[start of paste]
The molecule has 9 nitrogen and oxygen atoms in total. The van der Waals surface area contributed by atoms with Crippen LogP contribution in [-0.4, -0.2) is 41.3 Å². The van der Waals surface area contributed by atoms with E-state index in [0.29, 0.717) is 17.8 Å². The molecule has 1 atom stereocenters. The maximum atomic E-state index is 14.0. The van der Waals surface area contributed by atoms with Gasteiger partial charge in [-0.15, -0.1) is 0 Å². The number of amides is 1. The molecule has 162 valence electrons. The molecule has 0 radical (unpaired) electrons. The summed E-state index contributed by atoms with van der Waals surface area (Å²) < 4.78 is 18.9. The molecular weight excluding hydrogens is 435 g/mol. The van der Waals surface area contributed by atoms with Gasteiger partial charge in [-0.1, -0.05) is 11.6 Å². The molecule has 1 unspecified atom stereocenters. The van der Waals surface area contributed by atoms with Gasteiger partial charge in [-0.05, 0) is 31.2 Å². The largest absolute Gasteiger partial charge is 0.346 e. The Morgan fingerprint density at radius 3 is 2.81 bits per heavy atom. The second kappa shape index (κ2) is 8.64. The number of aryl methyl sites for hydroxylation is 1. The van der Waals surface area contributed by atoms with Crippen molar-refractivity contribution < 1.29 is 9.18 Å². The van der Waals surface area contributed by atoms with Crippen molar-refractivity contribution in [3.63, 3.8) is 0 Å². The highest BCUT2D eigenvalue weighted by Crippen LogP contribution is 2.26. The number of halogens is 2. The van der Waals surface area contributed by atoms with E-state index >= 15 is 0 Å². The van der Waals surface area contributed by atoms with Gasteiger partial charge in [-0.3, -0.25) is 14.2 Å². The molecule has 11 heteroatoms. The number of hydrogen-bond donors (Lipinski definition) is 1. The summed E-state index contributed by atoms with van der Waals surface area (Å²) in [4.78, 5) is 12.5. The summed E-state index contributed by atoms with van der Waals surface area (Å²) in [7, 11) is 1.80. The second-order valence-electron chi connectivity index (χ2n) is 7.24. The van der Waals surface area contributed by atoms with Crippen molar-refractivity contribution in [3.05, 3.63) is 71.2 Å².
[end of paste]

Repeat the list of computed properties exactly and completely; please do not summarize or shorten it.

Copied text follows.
The molecule has 9 nitrogen and oxygen atoms in total. The van der Waals surface area contributed by atoms with Crippen LogP contribution in [-0.4, -0.2) is 41.3 Å². The van der Waals surface area contributed by atoms with E-state index in [0.29, 0.717) is 17.8 Å². The molecule has 1 atom stereocenters. The maximum atomic E-state index is 14.0. The van der Waals surface area contributed by atoms with Gasteiger partial charge in [-0.15, -0.1) is 0 Å². The number of amides is 1. The molecule has 162 valence electrons. The molecule has 0 radical (unpaired) electrons. The summed E-state index contributed by atoms with van der Waals surface area (Å²) < 4.78 is 18.9. The molecular weight excluding hydrogens is 435 g/mol. The van der Waals surface area contributed by atoms with Gasteiger partial charge in [-0.1, -0.05) is 11.6 Å². The molecule has 1 unspecified atom stereocenters. The van der Waals surface area contributed by atoms with Gasteiger partial charge in [-0.05, 0) is 31.2 Å². The largest absolute Gasteiger partial charge is 0.346 e. The Morgan fingerprint density at radius 3 is 2.81 bits per heavy atom. The second kappa shape index (κ2) is 8.64. The number of aryl methyl sites for hydroxylation is 1. The van der Waals surface area contributed by atoms with Crippen molar-refractivity contribution < 1.29 is 9.18 Å². The van der Waals surface area contributed by atoms with Crippen molar-refractivity contribution in [3.63, 3.8) is 0 Å². The highest BCUT2D eigenvalue weighted by Crippen LogP contribution is 2.26. The number of halogens is 2. The van der Waals surface area contributed by atoms with E-state index >= 15 is 0 Å². The van der Waals surface area contributed by atoms with Gasteiger partial charge in [-0.3, -0.25) is 14.2 Å². The molecule has 11 heteroatoms. The number of hydrogen-bond donors (Lipinski definition) is 1. The summed E-state index contributed by atoms with van der Waals surface area (Å²) in [4.78, 5) is 12.5. The summed E-state index contributed by atoms with van der Waals surface area (Å²) in [7, 11) is 1.80. The second-order valence-electron chi connectivity index (χ2n) is 7.24. The van der Waals surface area contributed by atoms with Crippen molar-refractivity contribution in [3.05, 3.63) is 71.2 Å².